Most people are not aware of how often they use their elbows on a daily basis. This joint allows people to lift objects, play sports, and complete countless tasks. However, overusing this joint sometimes leads to a condition called tennis elbow. Despite the condition’s name being linked to playing tennis or racquetball, anyone can develop this painful condition if they do not follow certain precautions.
A person with tennis elbow experiences a range of symptoms in that joint. His or her elbow often is sore and warm to the touch, stiff to move, and painful even when the person is resting the arm. In fact, these symptoms stem from the tendon on the outside of the elbow being damaged. Once the tendon is healed, people’s arms feel better.
Healing this joint includes using over-the-counter pain relievers, resting, and possibly even surgery for the most severe cases of tennis elbow. Ibuprofen and analgesic muscle rubs provide temporary relief as the person heals. However, when these basic medications stop working, the person may require surgery.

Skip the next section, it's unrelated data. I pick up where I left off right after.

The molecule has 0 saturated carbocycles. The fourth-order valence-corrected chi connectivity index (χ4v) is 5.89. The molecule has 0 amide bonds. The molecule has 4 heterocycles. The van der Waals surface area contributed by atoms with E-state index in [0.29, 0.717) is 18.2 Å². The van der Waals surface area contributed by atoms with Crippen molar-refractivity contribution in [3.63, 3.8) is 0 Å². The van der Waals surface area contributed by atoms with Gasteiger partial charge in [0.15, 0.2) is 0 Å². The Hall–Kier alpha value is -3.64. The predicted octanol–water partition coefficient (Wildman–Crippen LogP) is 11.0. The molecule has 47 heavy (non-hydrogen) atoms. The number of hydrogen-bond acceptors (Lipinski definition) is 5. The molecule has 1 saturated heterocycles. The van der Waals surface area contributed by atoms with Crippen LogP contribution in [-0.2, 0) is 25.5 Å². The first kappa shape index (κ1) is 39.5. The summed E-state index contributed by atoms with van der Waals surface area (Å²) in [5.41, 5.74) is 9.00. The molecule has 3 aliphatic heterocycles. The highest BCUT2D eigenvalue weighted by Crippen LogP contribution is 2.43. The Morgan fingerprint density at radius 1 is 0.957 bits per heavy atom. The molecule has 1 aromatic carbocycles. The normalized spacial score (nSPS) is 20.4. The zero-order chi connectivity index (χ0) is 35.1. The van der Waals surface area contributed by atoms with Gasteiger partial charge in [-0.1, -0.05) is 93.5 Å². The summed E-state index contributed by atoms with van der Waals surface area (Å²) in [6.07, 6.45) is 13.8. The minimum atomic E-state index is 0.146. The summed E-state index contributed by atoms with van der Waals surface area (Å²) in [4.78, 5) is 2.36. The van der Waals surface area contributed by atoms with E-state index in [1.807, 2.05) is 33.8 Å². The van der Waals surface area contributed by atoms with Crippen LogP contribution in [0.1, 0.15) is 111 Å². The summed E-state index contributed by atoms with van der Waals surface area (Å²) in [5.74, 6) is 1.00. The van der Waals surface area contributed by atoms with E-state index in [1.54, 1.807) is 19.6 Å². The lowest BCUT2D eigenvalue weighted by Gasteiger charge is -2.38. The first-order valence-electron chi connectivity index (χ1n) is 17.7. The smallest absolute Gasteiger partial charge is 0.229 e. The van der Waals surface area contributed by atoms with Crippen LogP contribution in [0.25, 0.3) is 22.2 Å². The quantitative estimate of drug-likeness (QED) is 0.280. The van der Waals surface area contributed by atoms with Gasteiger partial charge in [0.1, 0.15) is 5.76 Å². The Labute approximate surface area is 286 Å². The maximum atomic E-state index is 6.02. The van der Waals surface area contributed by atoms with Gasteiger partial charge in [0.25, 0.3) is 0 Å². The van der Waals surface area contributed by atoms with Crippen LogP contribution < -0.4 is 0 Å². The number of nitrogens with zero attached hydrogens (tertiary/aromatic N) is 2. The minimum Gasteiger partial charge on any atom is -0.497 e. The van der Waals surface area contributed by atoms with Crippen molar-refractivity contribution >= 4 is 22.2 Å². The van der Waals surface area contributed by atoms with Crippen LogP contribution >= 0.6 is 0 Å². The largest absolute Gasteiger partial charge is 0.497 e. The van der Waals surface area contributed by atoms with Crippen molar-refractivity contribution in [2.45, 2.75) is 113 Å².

Reducing one’s risk of tennis elbow can involve following certain precautions. People are generally advised to wear safety equipment such as elbow pads or braces as they work or engage in athletic competitions. Further, they should stretch their muscles before lifting heavy objects, playing sports, or doing any repetitive actions that involve using this joint.
If a person is prone to tennis elbow, that individual may consider reducing the amount of time he or she engages in activities that cause this condition. For athletes, this may involve playing sports less frequently or at a lower physical impact. As people age, this joint becomes more vulnerable. As such, maintaining a healthy diet and exercising regularly help keep people’s elbows limber. Taking vitamins with calcium and iron also helps.